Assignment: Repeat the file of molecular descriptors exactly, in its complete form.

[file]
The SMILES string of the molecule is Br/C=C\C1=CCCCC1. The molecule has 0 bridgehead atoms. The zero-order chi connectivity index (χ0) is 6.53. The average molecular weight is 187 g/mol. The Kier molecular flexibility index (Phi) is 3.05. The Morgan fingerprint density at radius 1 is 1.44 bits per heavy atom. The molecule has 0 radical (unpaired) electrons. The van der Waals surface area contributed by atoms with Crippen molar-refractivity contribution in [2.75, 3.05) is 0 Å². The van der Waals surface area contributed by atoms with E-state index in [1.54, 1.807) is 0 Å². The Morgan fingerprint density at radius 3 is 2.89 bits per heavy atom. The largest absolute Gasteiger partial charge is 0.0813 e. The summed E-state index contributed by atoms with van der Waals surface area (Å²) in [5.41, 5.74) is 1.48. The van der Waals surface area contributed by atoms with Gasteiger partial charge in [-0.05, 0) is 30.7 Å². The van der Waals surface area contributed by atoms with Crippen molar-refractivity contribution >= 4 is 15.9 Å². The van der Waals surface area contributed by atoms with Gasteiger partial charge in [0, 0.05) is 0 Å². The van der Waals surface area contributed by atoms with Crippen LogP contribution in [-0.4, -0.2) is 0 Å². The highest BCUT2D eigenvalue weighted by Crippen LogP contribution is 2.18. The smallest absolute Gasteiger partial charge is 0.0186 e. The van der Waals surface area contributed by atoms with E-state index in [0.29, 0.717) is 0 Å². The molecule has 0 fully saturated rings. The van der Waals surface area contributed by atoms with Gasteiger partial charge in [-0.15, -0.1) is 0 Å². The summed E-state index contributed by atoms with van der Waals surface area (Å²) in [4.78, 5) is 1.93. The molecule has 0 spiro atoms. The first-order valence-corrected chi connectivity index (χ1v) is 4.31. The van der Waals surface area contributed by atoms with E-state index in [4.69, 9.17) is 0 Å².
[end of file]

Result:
The SMILES string of the molecule is Br/C=C\C1=CCCCC1. The molecule has 0 bridgehead atoms. The zero-order chi connectivity index (χ0) is 6.53. The average molecular weight is 187 g/mol. The Kier molecular flexibility index (Phi) is 3.05. The Morgan fingerprint density at radius 1 is 1.44 bits per heavy atom. The molecule has 0 radical (unpaired) electrons. The van der Waals surface area contributed by atoms with Crippen molar-refractivity contribution in [2.75, 3.05) is 0 Å². The van der Waals surface area contributed by atoms with E-state index in [1.54, 1.807) is 0 Å². The Morgan fingerprint density at radius 3 is 2.89 bits per heavy atom. The largest absolute Gasteiger partial charge is 0.0813 e. The summed E-state index contributed by atoms with van der Waals surface area (Å²) in [5.41, 5.74) is 1.48. The van der Waals surface area contributed by atoms with Gasteiger partial charge in [-0.05, 0) is 30.7 Å². The van der Waals surface area contributed by atoms with Crippen molar-refractivity contribution >= 4 is 15.9 Å². The van der Waals surface area contributed by atoms with Gasteiger partial charge in [0, 0.05) is 0 Å². The van der Waals surface area contributed by atoms with Crippen LogP contribution in [-0.4, -0.2) is 0 Å². The highest BCUT2D eigenvalue weighted by Crippen LogP contribution is 2.18. The smallest absolute Gasteiger partial charge is 0.0186 e. The van der Waals surface area contributed by atoms with E-state index in [0.29, 0.717) is 0 Å². The molecule has 0 fully saturated rings. The van der Waals surface area contributed by atoms with Gasteiger partial charge in [-0.15, -0.1) is 0 Å². The summed E-state index contributed by atoms with van der Waals surface area (Å²) in [4.78, 5) is 1.93. The molecule has 0 spiro atoms. The first-order valence-corrected chi connectivity index (χ1v) is 4.31. The van der Waals surface area contributed by atoms with E-state index in [4.69, 9.17) is 0 Å².